“Sometimes, a lot of young people are afraid of making mistakes,” says Marcus Rashford. “When I was younger, my brother always told me: ‘If you’re not making mistakes, you can never be the player you want to become.’ So I’m trying to use those same words from him in this environment – and it’s working.”
The professional footballer is speaking at the launch of his latest project to fight food poverty. At just 23, he’s already successfully campaigned for the extension of free school meals in the school holidays, plus secured better food vouchers for young, low-income families. And he’s not stopping there.
Football may be dominating headlines for other reasons this week, but Rashford has his eyes firmly set on social justice. Through his Child Food Poverty Task Force, he’s continuing to call for free school meals to be extended to all under-16s where a parent or guardian receives Universal Credit or equivalent benefit.
He also wants to empower families to enjoy cooking with the resources that they do have. And that’s where his new campaign, Full Time, comes in. Created in partnership with chef Tom Kerridge, Full Time is designed to “help fill hungry tummies” and call “full time” on child food poverty.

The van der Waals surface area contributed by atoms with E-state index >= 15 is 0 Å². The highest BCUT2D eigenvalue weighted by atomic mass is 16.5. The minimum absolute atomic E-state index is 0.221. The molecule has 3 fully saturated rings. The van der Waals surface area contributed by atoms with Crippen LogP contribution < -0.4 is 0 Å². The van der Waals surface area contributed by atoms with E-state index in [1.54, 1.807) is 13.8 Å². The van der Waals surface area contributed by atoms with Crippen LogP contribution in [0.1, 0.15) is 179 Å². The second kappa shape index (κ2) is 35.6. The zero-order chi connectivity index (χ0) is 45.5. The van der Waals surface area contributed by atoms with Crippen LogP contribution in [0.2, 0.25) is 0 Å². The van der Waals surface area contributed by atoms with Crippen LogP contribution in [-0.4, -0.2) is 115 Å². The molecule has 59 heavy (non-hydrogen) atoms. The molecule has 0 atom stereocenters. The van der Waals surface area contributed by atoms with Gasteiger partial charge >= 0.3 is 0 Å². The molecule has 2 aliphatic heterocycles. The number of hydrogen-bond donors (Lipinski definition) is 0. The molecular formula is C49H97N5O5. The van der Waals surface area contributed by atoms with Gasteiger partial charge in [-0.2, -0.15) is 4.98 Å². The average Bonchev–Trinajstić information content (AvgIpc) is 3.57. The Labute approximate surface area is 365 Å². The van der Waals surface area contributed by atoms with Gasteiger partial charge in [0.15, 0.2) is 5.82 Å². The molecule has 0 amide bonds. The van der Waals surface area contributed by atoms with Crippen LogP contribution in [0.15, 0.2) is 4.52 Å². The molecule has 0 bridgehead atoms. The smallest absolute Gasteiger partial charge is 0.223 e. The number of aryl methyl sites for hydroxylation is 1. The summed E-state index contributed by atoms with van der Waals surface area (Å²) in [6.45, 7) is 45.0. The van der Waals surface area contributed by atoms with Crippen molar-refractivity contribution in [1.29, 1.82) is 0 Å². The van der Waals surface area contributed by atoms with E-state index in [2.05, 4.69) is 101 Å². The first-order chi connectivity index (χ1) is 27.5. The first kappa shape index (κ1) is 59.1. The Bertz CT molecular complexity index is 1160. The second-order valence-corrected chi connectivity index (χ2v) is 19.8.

Kerridge has created 52 affordable recipes that start at 25p per portion, which will be available via recipe cards in supermarkets. The recipes include simple instructions, plus a QR code linking to tutorial videos on Instagram, hosted by Kerridge, Rashford and a selection of celebrity guests.
“We’re going right back to basics,” says Kerridge. “This is like learning to ride a bike, right at the beginning with stabilisers. This is peeling carrots, peeling potatoes, dicing onions. This isn’t making tagines or braising beef briskets.”
Many of the recipes focus on ingredients available with Healthy Start vouchers. Healthy Start provides young pregnant women and low-income families with children under the age of four in England, Wales and Northern Ireland with vouchers to buy milk, fruit, vegetables and pulses.
Rashford’s Child Food Poverty Task Force successfully campaigned for the government to extend the value of vouchers from £3.10 to £4.25.
He hopes the new scheme will raise awareness that the vouchers exist, while removing some of the stigma that stops eligible families accessing them. “If you’re in need of something and the help is there, it’s there to be used,” he says. “There’s nothing wrong with it.”
Rashford had free school meals as a child and his mother used the food bank, but those support systems are often not enough to stop kids going hungry. “I remember sometimes at school, I’d fall asleep,” he says. “I just hadn’t eaten the food [I needed] so I wasn’t awake. I’d literally just fall asleep.
“For some of these kids, they might dream of being a scientist, but imagine if you’re in a science class and you’re always tried. I don’t want that to happen.”